When the weather heats up, naturally we look for ways to cool down.  Iced tea, ice cream, lemonade and popsicles are just some of the treats that keep us cool.  For many adults, enjoying some frosty beverages on a patio is the perfect way to spend a lazy Saturday afternoon with friends.

I was at the farmer’s market this morning and local strawberries were abundant. There were also a number of vendors selling bunches of fresh mint.  It was then that I had a light-bulb moment: hot weather + front porch + strawberries + mint = strawberry mojitos! A mojito is a Cuban cocktail traditionally made with rum, lime, mint , sugar and sparkling water.  I first learned to make them while attending a wedding in Cuba. The resort we were staying at had a demonstration one day on how to make Cuban cocktails such as Mojitos, Cuba Libres and Hemingway Specials.  The key to making a proper mojito is to muddle the mint well. There are wooden muddlers that you can buy but a wooden spoon will work just fine.

Balance is important in this drink – you don’t want to venture into Girl Drink Drunk territory.  Keep the sugar to a minimum and let the strawberries and lime add a sweet-tart note.  To keep things easy, I use simple syrup to sweeten the drink instead of cane syrup or bar sugar (a quick dissolving sugar).  It’s very easy to make and can be used in a number of cocktails.

Strawberry Mojito

Makes 1 drink – can easily be multiplied

  • 5 large mint leaves
  • 1 to 1-1/2 oz. simple syrup (see recipe below)
  • 3 large or 5 small very ripe strawberries, hulled and cut into a small dice
  • 1/2 oz. fresh lime juice – from about 2 limes
  • 1-1/2 oz. white rum
  • Club soda
  • Ice
  • Fresh mint and a strawberry to garnish
  1. In a highball glass, add mint leaves and 1 oz. of simple syrup. Use a muddler or wooden spoon to mash the leaves in the syrup until they are broken up.
  2. Add the strawberry pieces and mash them with the spoon until they are broken up and juicy.
  3. Add ice cubes and pour in lime juice and rum.  Stir until combined and top with club soda.  Taste and add a bit more simple syrup if desired.
  4. Garnish with fresh mint leaves and a strawberry.

Simple Syrup

Simple syrup is one part water, one part sugar so it can be adapted to any quantity.  For a half cup of syrup you’ll need:

  • 1/2 cup sugar
  • 1/2 cup water
  1. In a small saucepan, add sugar and water and bring to a simmer on medium heat
  2. Stir sugar until it dissolves.  Remove from the heat and let the mixture cool before using.  Syrup can be stored in the fridge for a few days.  Extra syrup can be used in a number of other cocktail recipes.

Cheers and Enjoy!





Rhubarb Refresher

15 05 2010

A Rhubarb Refresher is a delicious cocktail made with rhubarb, ginger and rum

Local rhubarb has just started appearing at markets in Southern Ontario and other areas won’t be far behind. The bracingly tart stalks are delicious in pies, tarts, drinks or even savoury dishes, provided you sweeten the fruit a bit.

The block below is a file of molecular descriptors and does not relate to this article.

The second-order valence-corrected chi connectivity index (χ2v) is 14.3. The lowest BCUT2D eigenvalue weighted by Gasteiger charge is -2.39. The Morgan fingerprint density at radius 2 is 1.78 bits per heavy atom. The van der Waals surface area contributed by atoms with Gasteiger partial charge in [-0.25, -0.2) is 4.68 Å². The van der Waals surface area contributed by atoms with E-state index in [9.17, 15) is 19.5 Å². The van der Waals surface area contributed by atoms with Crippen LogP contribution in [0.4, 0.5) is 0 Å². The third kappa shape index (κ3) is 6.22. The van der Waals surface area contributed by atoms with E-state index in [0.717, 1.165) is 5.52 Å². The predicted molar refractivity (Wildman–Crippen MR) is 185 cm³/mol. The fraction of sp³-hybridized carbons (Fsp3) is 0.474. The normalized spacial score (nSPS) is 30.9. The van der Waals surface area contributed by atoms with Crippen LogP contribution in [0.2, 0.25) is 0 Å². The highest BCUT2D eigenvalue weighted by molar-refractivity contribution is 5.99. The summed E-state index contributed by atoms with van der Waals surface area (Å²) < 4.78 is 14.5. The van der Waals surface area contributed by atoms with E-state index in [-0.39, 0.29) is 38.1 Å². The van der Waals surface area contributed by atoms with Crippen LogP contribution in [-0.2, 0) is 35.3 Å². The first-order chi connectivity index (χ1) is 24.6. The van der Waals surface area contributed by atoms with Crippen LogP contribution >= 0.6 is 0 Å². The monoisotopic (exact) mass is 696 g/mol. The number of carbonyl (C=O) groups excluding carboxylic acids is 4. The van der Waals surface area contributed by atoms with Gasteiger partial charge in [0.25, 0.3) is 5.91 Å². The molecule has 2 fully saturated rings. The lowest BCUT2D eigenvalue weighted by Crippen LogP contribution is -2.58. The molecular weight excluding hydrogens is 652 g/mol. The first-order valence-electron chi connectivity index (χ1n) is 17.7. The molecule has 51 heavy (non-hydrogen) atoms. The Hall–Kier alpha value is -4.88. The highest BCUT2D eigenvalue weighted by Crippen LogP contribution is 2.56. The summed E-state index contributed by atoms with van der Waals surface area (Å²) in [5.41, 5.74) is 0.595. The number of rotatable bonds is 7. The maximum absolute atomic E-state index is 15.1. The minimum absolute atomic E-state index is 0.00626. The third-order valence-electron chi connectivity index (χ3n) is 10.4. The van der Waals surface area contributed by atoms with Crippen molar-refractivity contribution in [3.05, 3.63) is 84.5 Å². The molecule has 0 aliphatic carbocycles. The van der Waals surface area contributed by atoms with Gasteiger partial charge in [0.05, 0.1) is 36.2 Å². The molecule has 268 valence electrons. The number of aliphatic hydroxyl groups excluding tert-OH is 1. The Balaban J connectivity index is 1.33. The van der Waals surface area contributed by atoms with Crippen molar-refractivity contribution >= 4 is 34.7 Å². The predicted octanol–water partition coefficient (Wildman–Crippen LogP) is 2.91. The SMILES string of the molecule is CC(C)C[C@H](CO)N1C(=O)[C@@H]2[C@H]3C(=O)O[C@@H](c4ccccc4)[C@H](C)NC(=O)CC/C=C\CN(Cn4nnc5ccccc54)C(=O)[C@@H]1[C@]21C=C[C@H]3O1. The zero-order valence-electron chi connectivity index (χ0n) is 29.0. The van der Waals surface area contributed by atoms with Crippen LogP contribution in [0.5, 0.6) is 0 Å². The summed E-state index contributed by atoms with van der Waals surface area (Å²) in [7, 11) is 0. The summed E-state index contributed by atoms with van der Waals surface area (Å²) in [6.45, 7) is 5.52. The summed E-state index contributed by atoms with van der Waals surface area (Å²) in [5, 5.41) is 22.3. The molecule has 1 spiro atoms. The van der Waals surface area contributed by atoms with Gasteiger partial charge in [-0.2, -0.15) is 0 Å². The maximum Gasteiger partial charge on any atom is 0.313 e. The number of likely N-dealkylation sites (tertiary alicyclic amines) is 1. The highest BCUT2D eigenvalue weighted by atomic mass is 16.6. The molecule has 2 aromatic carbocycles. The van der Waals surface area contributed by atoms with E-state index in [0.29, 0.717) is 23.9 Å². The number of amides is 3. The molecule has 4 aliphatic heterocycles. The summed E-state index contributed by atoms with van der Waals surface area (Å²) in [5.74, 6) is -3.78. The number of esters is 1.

This drink is a little sweet, a bit tart and has some heat from the ginger. It pairs well with rum to make a refreshing springtime cocktail that is perfect for entertaining.  For a non-alcoholic version, skip the rum and top the rhubarb-ginger syrup with club soda and a squeeze of lemon.

Rhubarb Refresher

Makes 2 drinks

  • Ice
  • 1-1/3 cups Rhubarb-Ginger Syrup (see recipe below)
  • 3 oz. amber rum
  • A generous squeeze of lemon
  • Club soda, to top drinks
  • Lemon wedges for garnish
  1. In a cocktail shaker, add ice, rhubarb-ginger syrup, rum and a squeeze of lemon. Shake well and strain into two low-ball glasses or martini glasses.  Top with club soda and garnish with lemon wedges.

Rhubarb-Ginger Syrup

Makes about 1-1/3 cup

  • 4 cups chopped rhubarb, cut into 1″ pieces (about 3 to 4 stalks)
  • 3/4 to 1 cup sugar, to taste
  • 1 cup water
  • 2″ piece of fresh ginger (about the diameter of a nickel), peeled and grated
  1. In a saucepan, add all ingredients and bring to a simmer on medium-high heat. Let simmer for 15 minutes.
  2. Mash fruit well with a spoon.  Strain into a bowl through a fine mesh strainer, using a spoon to extract as much juice as possible (the leftover fruit solids are delicious to eat).
  3. Let syrup cool and use as desired.  It will keep covered in the fridge for a few days.

Cheers and Enjoy!





Peach Sangria

22 08 2009

 

Baskets of peaches at the St. Lawrence Market, Toronto

Baskets of peaches at the St. Lawrence Market, Toronto

Peaches are at their peak right now and I’m fortunate to live about an hour from the Niagara region, a major peach growing area.  The peaches I picked up early last week were a bit firm but flavourful and their taste and texture improved after leaving them on the counter for a day or two.